I ended up in foster care because after I was born, my grandmother sided with my father/grandfather, throwing me and my mother out of their house with his approval. She supported him and his side of the story, fully evidenced by the fact that she not only stayed in a relationship with him, but when I was three years old she married him. I went to the Hall of Records and looked up the marriage certificate myself at age 37. I didn’t think anything else could shock me about the whole drama, until I saw that. It had to have broken my mother’s heart to see how completely she had been abandoned by her own mother.
Inexplicably, my grandmother continued to visit me at the foster home until I was four. Then she stopped. With no further contact from my birth family, I became eligible for adoption — which is the only thing I can be grateful to my grandmother for. I was adopted by Ida, my foster mom, and her husband Charley.
As soon as my adoption was official and I finally had two new parents, my dad Charley left us. He packed up the only car and canceled all the credit cards. After that, my mom Ida never remarried and raised me to adulthood as a single parent. She was an awesome mom.
However, I was often depressed as a teen, always having it in the back of my mind that somewhere out there was a birth mother who didn’t want me. I didn’t find out until years later about the day mom Linda came to my house screaming and hollering for me, saying I had been stolen from her and she wanted her baby back. Mom Ida told her that the adoption was official and a man dragged Linda away. I think it was shortly after that, Linda committed suicide.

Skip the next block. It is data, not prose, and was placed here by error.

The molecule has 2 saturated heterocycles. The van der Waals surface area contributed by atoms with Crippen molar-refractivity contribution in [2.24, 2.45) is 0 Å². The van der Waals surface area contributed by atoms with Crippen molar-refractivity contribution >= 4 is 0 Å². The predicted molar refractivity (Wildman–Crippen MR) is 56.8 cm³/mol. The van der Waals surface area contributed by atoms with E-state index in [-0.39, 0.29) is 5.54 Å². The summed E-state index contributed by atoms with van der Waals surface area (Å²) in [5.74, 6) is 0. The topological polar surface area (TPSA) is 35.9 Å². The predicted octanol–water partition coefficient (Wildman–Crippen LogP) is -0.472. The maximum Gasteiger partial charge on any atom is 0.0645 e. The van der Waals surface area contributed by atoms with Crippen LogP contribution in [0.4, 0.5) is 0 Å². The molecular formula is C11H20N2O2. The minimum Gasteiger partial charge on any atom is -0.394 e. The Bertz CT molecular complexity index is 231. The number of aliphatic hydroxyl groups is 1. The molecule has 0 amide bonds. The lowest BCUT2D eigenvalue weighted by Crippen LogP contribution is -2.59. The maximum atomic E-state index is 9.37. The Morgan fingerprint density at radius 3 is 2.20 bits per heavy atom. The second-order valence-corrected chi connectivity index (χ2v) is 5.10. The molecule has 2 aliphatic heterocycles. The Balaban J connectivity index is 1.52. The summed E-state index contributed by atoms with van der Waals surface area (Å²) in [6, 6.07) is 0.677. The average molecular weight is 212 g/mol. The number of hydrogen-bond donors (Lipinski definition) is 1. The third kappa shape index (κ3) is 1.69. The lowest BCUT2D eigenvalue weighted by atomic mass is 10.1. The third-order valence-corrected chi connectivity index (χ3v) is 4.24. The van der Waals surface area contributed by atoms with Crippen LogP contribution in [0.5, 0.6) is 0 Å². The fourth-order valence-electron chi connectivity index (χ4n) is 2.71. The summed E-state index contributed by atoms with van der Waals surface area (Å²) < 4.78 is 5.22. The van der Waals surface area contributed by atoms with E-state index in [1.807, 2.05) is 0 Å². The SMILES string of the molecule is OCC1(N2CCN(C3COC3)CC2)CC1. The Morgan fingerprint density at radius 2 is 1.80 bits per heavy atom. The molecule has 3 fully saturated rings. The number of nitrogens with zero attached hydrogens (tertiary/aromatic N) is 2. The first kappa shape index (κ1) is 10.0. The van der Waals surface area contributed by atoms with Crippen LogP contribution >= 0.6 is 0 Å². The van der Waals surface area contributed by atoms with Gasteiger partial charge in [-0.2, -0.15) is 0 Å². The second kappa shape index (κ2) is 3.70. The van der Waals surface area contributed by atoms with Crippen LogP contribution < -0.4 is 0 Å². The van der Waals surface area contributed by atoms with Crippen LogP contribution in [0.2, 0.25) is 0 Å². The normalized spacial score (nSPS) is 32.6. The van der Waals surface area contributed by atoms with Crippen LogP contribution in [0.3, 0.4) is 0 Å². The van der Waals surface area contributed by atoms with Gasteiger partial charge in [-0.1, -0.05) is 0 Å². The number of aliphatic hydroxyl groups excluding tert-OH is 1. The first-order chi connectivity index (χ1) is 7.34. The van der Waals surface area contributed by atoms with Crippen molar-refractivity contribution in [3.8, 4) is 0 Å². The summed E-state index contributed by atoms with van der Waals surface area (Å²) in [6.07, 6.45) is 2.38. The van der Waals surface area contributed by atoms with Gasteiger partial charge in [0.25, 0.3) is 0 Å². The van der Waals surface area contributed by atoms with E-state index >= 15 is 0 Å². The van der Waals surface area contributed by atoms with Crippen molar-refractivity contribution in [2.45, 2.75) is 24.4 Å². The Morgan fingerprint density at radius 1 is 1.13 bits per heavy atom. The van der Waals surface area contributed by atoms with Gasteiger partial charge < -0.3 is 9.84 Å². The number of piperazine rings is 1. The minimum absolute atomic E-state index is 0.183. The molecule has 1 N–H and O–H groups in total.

Meanwhile, the older I got, the more I became aware of the abortion issue and the continuous demand for the “rights of women to control their own bodies.” By the time I went to college in the 80’s, people were constantly screaming about pro-choice rights, especially on campus. Of course, rape was considered one of the most condoned reasons to have an abortion, and the very concept that a woman who had been raped or was the victim of incest should keep her baby was almost universally repugnant. I was a result of both, so what did that make me?
I considered the idea that my mother may have had a happier life if she had been able to abort me, and I was troubled enough to imagine that maybe I would have been better off not having been born. I literally believed that. Because everybody seemed to agree (including some Christians) that the life of the child didn’t matter in these cases, so I had this deep down (irrational) guilt that it was my fault that I was abandoned. My birth mother probably hated me, I reasoned. People kept saying it wasn’t fair for the victimized woman to be forced to deal with “the rapist’s child,” didn’t they? I even wrote a paper in college entitled, “The Baby,” where I argued strongly in favor of abortion. What a fool I was. I really wish I had known then what I know now.
When I became a Christian nine years ago, it was the first time I began to see my worth and the true gift and value of my life. I realized that if God had given me life, that was reason enough to deserve to be here….
BIO: Donna Shibuya is a Christian, pro-life, mother of 1, an administrative analyst for a law enforcement agency and now a pro-life blogger for Save The 1. She lives in Los Angeles County with her 20 year-old daughter. Donna has shared her testimony in churches, and hopes to begin speaking for pro-life ministries.
Editor’s Note: This article was published at Save The 1 and is reprinted here with permission.